Accuracy. Accuracy (or trueness) studies usually require an external measure of trueness to establish true positives, false positives, true negatives, and true positives.  Typically, measures of truth come from the same sample being run at different laboratories or also from reference standards.  For RNA-seq, we describe in further details efforts to establish these standards within the text.

Precision.  Precision is the “closeness of agreement” or reproducibility between independent measurements from a single homogeneous sample, and generally include both studies of reproducibility and repeatability. Reproducibility studies are those that evaluate consistency in measurements if the assay is repeated from the beginning, such as RNA isolation.  Repeatability studies evaluate consistency in measurement under the same conditions, such as from the same and same operator and sample.

Another way to understand in the context of medical tests is that sensitivity is the extent to which true positives are not missed/overlooked (so false negatives are few) and specificity is the extent to which positives really represent the condition of interest and not some other condition being mistaken for it (so false positives are few). Thus a highly sensitive test rarely overlooks a positive (for example, showing "nothing bad" despite something bad existing); a highly specific test rarely registers a positive for anything that is not the target of testing (for example, finding one bacterial species when another closely related one is the true target); and a test that is highly sensitive and highly specific does both, so it "rarely overlooks a thing that it is looking for" and it "rarely mistakes anything else for that thing." Because most medical tests do not have sensitivity and specificity values above 99%, "rarely" does not equate to certainty. But for practical reasons, tests with sensitivity and specificity values above 90% have high credibility, albeit usually no certainty, in differential diagnosis.

Sensitivity therefore quantifies the avoiding of false negatives, and specificity does the same for false positives. For any test, there is usually a trade-off between the measures – for instance, in airport security since testing of passengers is for potential threats to safety, scanners may be set to trigger alarms on low-risk items like belt buckles and keys (low specificity), in order to increase the probability of identifying dangerous objects and minimize the risk of missing objects that do pose a threat (high sensitivity). This trade-off can be represented graphically using a receiver operating characteristic curve. A perfect predictor would be described as 100% sensitive, meaning all sick individuals are correctly identified as sick, and 100% specific, meaning no healthy individuals are incorrectly identified as sick. In reality, however, any non-deterministic predictor will possess a minimum error bound known as the Bayes error rate.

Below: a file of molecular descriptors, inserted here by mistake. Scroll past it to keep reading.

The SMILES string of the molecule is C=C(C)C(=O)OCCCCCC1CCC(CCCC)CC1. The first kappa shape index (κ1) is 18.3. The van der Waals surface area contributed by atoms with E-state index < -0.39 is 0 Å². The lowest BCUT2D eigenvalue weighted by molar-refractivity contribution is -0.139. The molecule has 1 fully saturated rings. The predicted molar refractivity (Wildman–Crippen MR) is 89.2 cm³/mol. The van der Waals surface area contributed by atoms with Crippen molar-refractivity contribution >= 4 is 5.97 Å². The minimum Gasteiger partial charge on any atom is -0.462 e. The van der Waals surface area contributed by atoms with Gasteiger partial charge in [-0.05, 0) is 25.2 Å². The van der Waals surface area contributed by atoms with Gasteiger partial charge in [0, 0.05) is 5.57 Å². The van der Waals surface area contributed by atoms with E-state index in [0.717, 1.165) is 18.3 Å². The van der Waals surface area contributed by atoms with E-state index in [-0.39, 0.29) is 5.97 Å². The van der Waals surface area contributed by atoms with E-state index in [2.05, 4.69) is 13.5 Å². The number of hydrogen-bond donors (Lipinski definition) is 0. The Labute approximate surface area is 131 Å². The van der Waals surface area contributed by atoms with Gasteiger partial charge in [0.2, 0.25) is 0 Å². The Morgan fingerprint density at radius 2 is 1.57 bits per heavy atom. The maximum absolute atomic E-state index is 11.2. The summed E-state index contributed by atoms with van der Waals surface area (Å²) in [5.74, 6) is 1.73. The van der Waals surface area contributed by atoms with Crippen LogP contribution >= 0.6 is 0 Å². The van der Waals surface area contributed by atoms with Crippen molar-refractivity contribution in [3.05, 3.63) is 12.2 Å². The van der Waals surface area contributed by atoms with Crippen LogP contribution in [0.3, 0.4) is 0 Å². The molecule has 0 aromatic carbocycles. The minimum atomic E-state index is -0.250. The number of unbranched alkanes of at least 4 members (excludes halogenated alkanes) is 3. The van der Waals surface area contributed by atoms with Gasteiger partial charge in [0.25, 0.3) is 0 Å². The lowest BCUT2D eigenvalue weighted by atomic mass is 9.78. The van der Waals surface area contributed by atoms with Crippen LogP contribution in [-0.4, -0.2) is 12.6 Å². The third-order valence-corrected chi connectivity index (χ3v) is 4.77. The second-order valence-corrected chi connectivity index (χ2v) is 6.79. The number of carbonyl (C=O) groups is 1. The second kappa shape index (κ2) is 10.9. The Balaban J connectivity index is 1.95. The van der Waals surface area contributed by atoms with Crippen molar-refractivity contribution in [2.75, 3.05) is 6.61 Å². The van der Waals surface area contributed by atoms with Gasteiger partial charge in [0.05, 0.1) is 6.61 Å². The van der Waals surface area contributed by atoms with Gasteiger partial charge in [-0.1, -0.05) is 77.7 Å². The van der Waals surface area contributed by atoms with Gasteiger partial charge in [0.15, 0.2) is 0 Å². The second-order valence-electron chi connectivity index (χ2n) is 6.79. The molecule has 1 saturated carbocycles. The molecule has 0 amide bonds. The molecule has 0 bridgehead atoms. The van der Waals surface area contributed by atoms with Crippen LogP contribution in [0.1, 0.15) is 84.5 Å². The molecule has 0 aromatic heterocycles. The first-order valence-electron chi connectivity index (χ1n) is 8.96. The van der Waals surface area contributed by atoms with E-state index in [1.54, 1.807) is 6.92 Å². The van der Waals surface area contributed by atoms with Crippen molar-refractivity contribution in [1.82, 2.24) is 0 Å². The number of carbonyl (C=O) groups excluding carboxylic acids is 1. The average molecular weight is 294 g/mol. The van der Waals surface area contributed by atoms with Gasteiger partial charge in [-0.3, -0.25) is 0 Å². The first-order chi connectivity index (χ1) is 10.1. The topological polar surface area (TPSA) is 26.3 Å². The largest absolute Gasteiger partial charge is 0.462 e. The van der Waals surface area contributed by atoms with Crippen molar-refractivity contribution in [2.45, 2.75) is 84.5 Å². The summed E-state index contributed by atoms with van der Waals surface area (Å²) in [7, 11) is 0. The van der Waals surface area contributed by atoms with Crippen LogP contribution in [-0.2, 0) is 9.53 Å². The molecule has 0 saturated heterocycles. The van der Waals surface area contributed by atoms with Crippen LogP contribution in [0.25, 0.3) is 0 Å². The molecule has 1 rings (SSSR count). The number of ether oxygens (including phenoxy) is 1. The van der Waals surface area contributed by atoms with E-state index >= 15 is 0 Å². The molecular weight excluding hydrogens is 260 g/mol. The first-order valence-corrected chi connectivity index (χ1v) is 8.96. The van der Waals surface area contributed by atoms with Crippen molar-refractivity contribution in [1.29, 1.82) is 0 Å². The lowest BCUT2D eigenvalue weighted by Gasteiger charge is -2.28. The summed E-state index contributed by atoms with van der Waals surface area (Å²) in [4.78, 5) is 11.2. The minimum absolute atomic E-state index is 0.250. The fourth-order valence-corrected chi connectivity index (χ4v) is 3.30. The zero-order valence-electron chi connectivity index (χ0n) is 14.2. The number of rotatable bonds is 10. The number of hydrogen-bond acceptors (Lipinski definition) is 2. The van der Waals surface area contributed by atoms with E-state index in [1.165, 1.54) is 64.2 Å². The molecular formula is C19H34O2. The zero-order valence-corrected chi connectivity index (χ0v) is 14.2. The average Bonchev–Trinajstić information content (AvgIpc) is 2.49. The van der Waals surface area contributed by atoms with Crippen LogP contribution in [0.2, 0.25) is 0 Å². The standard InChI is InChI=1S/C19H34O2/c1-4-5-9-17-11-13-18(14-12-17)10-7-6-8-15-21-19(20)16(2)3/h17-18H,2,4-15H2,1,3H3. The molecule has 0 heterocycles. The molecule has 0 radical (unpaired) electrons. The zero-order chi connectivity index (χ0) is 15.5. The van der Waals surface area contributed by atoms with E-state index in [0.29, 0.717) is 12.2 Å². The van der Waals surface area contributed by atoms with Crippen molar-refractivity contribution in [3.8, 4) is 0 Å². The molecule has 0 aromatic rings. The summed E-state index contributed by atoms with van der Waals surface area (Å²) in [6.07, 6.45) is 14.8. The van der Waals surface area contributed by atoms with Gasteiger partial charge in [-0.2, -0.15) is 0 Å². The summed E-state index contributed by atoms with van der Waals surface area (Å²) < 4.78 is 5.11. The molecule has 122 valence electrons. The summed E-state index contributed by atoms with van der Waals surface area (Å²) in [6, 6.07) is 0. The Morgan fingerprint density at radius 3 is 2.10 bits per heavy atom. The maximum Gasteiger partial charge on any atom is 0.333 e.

• True positive: Carriers people correctly identified as carriers
  • False positive: Healthy people incorrectly identified as carriers
  • True negative: Healthy people correctly identified as healthy
  • False negative:Carriers people incorrectly identified as healthy

 

https://docs.google.com/spreadsheets/d/1zdzNpldjYLGuuFlE_lcwDad-O7aoAUuTZkt4JmKD-Pw/edit#gid=1080374770

Reports

Its important to understand the rapidly evolving field of CLIA testing, and we review several examples for discussion.

FM-Redacted

PCDx cobranded confidential sample report

sample report

TN Sample Report Follicular Lymphoma 12.20.10

PG0002601-DNA

sample report

Additional Reading

Read Section B: FDA Guidance

GA4GH: GA4GH Guidance

Comparison Paper: 023754.full

Assignment

References are needed to enable interpretation of results generated using analytical pipelines that may differ significantly across institutions and to account for bias or variability in sample preparation and sequencing.

In order to define references to support the implementation of sequencing in the clinic, the National Institute of Standards and Technology (NIST) has established the Genome in a Bottle (GIAB) Consortium. By integrating fourteen sequencing data sets generated from the NA12878 cell line using five different technologies and that were analyzed using multiple aligners and variant detection tools, they defined a benchmark set of genotypes. Additionally, Illumina’s Platinum Genome project has publically released sequencing data and analysis of a three-generation seventeen-member CEPH (Centre d’Etude du Polymorphisme Humain; Utah residents with northern and western European ancestry) pedigree (1463) in order to evaluate the accuracy of variant calling.

To assess a somatic caller, we will use tumor normal variant calling from a cell ublically releasing somatic alterations identified from paired tumor/constitutional cell lines available from ATCC (www.atcc.org). In the latter study, Pleasance et al. performed whole genome sequencing (WGS) on COLO829, an immortal cell line derived from a metastasis from a cutaneous melanoma patient, and COLO829BL, a lymphoblastoid line from the same subject. 

Calculate sensitivity, specificity, precision, accuracy for two somatic callers, Mutect and Strelka, using VCFs from a reference.

You are provided with Reference somatic variant calls for COLO829 and variant calls from two callers.  The data is below, but also on the server in the /classes/trgn515/colo829/vcfs directory.

Please create two text files with the following data for two variant callers on a reference standard COLO829, named mutect.analyticalvalidity.txt and strelka.analyticalvalidity.txt over the reportable range reportable_range.bed. The two VCF callers have only produced calls within the reportable range, though the reference VCF is across the genome.   Note that this is an exome from Agilent within a bed format. Please note that the approach is not going to be evaluated.  If you like, you could can complete the exercise using R, Excel, Matlab, Bash, Python, Perl, or any tool of your choice - the approach will not be evaluated.

  1. True Positives
  2. True Negatives
  3. False Positives
  4. False Negatives
  5. Sensitivity
  6. Specificity
  7. Accuracy
  8. Precision
  9. True Negative Rate

Reference: colo829.reference.vcf

  = Reference with calls only in the reportable range: colo829.reference.rr.vcf

Mutect Calls: colo829.mutect.rr.vcf

Strelka2 Calls: colo829.strelka2.rr.vcf

Reportable Range: reportable_range.bed